Eldfell, Heimaey, Iceland

Location: 63.4N, 20.3W
Elevation: 915 feet (279 m)

The 1973 eruption on the island of Heimaey is a classic example of the struggle between man and volcanoes. With a heroic effort the people of Iceland saved the town of Vestmannaeyjar and the country's most important fishing port.

Except where noted, all photographs are by the late Svienn Eirikksen, fire marshal of the town of Vestmannaeyjar. Photographs courtesy of the U.S. Geological Survey.

The island of Heimaey with the growth of the island in 1973, the location of the eruptive fissure, and the location of Eldfell, the 1973 cone. Modified from Williams and Moore, 1983.

View of Heimaey before the eruption. The town of Vestmannaeyjar and the harbor are in the foreground. Helgafell, a prehistoric cone, is in the background on the right. From Williams and Moore, 1983.

Eldfell ("fire mountain" in Icelandic) is a volcano on the island of Heimaey in the Vestmannaeyjar archipelago 15 miles (25 km) south of Iceland. In January of 1973, an eruption began along a 1.5 mile (2 km) long fissure not far from the center of the town of Vestmannaeyjar. The fissure extended across the entire island, producing a spectacular curtain of fire. Nearly all of the island's 5,300 residents were evacuated to the mainland.

Within two days, activity became localized to a central vent and fire fountains constructed a cinder and spatter cone 350 feet (100 m) above sea level.

Strong winds blew tephra from the eruption and buried homes in the town Vestmannaeyjar.

Massive block lava flows threatened the town and the fishing port.

A submarine eruption cut the cable that supplied power from the mainland. The initial eruption rate was close to 130 cubic yards (100 cubic meters) per second. By the middle of April, the eruption rate had dropped to 7 cubic yards (5 cubic meters) per second. The eruption stopped in early July.

About 70 homes and farms were buried under tephra and 300 buildings were burned by fires or buried under lava flows.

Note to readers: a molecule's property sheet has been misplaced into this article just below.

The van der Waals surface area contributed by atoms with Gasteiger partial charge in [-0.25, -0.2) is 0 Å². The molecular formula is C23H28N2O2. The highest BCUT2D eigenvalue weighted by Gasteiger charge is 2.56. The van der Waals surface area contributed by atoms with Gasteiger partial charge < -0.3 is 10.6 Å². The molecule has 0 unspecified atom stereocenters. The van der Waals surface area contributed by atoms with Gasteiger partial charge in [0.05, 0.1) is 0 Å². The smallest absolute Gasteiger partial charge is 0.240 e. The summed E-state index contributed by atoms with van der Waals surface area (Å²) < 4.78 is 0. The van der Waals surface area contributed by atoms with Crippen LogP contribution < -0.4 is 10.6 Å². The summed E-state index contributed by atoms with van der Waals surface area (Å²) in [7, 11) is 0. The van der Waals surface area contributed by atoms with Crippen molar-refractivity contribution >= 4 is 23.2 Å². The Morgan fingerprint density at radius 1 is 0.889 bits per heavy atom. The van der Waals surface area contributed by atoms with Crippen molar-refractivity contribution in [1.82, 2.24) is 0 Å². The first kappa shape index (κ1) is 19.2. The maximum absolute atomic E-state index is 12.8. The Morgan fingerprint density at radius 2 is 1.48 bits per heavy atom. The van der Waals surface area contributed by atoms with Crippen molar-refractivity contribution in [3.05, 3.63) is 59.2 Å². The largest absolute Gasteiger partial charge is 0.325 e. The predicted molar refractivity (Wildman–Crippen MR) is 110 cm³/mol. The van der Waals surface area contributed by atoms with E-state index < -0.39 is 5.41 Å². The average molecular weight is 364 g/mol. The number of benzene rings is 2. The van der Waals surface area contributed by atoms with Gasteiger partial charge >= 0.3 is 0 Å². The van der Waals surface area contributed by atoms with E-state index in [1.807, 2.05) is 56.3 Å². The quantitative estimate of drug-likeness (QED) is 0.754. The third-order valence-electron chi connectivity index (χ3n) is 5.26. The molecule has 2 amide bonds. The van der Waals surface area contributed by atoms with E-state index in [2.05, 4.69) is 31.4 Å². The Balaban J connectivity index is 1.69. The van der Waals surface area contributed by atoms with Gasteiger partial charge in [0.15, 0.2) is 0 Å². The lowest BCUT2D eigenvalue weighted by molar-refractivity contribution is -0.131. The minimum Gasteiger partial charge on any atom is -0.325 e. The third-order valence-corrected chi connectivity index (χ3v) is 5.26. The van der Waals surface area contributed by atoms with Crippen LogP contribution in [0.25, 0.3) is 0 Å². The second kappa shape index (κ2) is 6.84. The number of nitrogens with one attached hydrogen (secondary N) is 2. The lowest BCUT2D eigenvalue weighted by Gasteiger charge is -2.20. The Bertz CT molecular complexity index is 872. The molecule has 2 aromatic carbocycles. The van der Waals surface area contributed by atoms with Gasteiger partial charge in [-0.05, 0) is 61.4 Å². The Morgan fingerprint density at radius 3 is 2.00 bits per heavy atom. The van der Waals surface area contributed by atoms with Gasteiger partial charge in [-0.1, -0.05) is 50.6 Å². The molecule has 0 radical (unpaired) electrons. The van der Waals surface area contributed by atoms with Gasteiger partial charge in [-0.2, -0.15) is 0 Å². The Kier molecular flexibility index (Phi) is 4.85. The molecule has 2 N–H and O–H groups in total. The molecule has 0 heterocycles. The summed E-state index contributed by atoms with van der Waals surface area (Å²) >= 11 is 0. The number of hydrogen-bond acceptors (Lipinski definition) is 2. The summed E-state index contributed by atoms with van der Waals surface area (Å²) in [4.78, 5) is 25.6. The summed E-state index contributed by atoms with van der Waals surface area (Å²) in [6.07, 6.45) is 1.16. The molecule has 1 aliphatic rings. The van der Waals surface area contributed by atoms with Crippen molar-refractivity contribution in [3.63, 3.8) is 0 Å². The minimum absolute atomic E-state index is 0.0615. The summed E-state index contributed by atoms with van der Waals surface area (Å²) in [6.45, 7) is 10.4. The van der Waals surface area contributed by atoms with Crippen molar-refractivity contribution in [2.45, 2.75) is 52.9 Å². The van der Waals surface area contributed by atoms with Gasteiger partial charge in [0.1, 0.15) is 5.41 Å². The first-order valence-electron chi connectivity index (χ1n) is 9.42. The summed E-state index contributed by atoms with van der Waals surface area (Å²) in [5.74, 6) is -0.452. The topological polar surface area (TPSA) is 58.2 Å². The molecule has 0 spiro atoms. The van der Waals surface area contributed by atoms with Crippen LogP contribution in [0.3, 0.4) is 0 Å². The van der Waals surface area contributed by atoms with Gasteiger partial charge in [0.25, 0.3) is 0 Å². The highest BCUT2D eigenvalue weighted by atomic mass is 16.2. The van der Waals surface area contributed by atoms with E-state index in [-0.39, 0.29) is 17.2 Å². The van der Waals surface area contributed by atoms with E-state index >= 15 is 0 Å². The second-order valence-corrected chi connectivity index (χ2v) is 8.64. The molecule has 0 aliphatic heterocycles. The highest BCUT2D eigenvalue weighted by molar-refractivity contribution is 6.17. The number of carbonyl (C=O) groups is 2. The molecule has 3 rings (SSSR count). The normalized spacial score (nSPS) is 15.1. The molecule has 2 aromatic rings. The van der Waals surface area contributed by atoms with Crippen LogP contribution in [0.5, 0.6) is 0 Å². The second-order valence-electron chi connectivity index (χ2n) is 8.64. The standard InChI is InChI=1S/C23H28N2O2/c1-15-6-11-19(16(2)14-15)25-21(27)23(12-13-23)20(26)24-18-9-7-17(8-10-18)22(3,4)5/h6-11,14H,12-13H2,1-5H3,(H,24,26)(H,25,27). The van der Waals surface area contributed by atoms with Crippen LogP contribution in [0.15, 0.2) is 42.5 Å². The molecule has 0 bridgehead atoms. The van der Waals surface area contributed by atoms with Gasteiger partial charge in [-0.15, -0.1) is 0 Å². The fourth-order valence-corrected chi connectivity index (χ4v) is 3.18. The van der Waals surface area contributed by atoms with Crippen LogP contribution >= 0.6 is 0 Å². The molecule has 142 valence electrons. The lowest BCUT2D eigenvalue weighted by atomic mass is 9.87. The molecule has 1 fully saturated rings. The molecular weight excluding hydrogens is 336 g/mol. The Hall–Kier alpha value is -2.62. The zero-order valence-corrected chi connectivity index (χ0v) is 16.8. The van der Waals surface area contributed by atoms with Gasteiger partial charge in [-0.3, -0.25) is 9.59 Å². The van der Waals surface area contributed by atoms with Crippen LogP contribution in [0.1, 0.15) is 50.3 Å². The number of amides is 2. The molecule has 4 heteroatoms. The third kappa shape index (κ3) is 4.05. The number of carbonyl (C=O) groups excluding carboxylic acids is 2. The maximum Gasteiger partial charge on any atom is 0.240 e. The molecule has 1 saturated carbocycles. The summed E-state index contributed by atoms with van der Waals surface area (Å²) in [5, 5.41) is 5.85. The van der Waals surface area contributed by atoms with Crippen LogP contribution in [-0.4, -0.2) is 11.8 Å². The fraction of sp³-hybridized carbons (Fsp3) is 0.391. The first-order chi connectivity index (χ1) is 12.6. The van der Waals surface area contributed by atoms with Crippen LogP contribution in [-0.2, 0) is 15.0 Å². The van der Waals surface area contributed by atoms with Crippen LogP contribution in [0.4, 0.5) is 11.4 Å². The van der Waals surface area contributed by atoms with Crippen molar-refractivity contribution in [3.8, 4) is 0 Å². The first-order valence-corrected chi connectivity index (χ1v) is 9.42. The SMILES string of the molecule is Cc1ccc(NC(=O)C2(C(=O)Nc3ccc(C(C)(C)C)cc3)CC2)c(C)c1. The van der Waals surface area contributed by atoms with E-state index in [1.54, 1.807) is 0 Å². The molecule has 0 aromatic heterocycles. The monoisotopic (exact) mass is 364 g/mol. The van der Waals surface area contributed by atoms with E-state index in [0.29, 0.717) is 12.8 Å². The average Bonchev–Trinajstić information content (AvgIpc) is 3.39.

This eruption is famous because the Icelanders sprayed sea water on the lava to slow and stop its movement. It was the largest effort ever exerted to control volcanic activity. More than 19 miles (30 km) of pipe and 43 pumps were used to deliver sea water at rate up to 1.3 cubic yards (1 cubic meters) per second. By the end of the eruption 8 million cubic yards (6 million cubic meters) of water had been pumped onto the flows.

View in July 1974 of the same scene as above after removal of the lava. The building were restored. From Williams and Moore, 1983.

The town of Vestmannaeyjar and the harbor after the eruption. Eldfell and the 1973 lava flows are just beyond the town. Photograph by Robin Holcomb, U.S. Geological Survey.

Not only did the tremendous efforts save the port they actually improved it. The residents returned to rebuild their town and even used the heat from the cooling lava to construct a district heating system. This vertical aerial photograph of the island shows the improved harbor, Helgafell and Eldfell cones, and the new land added to the island. Photograph by Iceland Geodetic Survey, September, 8, 1973. From Williams and Moore, 1983.

Sources of Information:
Einarsson, T., 1974, The Heimaey eruption in words and pictures: Heimskringla, Reykjavik, 56 p.

Grove, N., 1973, Volcano overwhelms an Icelandic village: National Geographic Magazine, v. 144, no. 1, p. 40-67.

Simkin, T., and Siebert, L., 1994, Volcanoes of the World: Geoscience Press, Tucson, Arizona, 349 p.

Thorarinsson, S., Steinthorsson, S., Einarsson, T., Kristmannsdottir, H., and Oskarsson, N., 1973, The eruption on Heimaey, Iceland: Nature, v. 241, no. 5389, p. 372-375.

Williams, R.S., and Moore, J.G., 1983, Man against volcano: The eruption on Heimaey, Vestmannaeyjar, Iceland: U.S. Geological Survey General Interest Publication, 27 p.



Images of Volcanoes To VolcanoWorld